Astragalus whitneyi A. Gray
Balloon-pod Milk-vetch, Balloon Milk-vetch, Whitney's Locoweed
When I was a kid I read a science fiction story about a crew of astronauts, landing on another planet. I don’t remember the details, but they noticed balloons floating in the air, and, upon examination, found they were seedpods, lofted by hydrogen gas made by the host plants. What a clever idea! It never occurred to me that something very similar exists right here on earth. The “balloons” of balloon-pod milkvetch dry out and detach, becoming brittle, and light enough to be blown hither and yon. They collide with rocks and shatter, releasing their seeds. No hydrogen needed!
Balloon-pod milkvetch is native to western North America. It prefers sandy, rocky, or gravelly soil, full sun, and elevations between 2500-12000' (762-3657 m).
Plants: 1½-16" (4-40 cm) in height, typically spreading low across the ground.
Leaves: Leaves are green or silvery (due to fine hairs), and bipinnate or tripinnate. Leaves are ⅞-1½" (2.5-4 cm) in length, and consist of 9-21 leaflets. Each leaflet is oblong to obovate, and ⅛-⅜" (6-10 mm) long.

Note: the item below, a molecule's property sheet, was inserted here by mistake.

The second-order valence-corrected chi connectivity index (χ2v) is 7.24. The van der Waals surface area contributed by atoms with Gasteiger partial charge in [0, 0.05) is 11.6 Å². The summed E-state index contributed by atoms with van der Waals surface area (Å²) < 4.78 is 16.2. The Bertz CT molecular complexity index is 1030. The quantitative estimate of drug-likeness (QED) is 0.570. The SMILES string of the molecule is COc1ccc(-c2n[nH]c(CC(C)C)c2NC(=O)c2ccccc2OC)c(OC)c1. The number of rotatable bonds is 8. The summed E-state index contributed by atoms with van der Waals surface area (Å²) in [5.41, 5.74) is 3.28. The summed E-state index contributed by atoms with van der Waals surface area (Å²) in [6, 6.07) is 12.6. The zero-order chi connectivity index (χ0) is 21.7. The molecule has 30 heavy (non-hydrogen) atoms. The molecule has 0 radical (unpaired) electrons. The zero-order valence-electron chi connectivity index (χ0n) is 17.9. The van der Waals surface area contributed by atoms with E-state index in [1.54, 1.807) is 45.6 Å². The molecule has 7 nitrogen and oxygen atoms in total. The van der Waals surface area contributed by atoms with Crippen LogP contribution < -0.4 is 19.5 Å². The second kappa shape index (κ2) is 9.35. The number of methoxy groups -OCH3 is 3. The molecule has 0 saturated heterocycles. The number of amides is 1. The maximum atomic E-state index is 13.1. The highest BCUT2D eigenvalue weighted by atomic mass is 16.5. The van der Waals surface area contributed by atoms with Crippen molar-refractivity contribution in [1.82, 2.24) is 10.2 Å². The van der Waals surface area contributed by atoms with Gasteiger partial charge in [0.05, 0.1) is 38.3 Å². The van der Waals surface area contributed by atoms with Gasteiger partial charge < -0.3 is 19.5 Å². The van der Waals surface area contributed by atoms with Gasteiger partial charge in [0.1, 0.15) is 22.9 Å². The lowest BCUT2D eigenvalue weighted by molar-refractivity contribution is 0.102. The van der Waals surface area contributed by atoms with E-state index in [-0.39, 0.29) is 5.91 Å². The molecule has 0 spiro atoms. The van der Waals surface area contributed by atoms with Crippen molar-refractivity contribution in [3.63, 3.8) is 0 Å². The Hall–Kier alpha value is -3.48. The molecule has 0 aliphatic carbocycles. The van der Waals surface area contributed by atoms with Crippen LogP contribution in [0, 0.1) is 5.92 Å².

Flowers: Dense racemes of 5-20 flowers, each up to ½" (1.5 cm) long. Flowers are tubular, bell-shaped, and pinkish, lavendar purple, or yellowish, up to ⅜" (1 cm) long. They appear from May to September.
Fruits: The “balloons” are ⅞-1" (2.5-3 cm) long, and sort of pear-shaped—if you have seen a lady’s slipper, the shape of the flower is similar. Pods are translucent, with very thin walls, and covered with irregular red-purple blotches, occuring in clusters. The pods are unmistakable.
Astragalus whitneyi on science.halleyhosting.com
Astragalus whitneyi on biology.burke.washington.edu (great photos)
Astragalus whitneyi on Discover Life
Astragalus whitneyi on calscape.org
Astragalus whitneyi on Calflora
Astragalus whitneyi description by Thomas H. Kent, last updated 11 Jul 2019.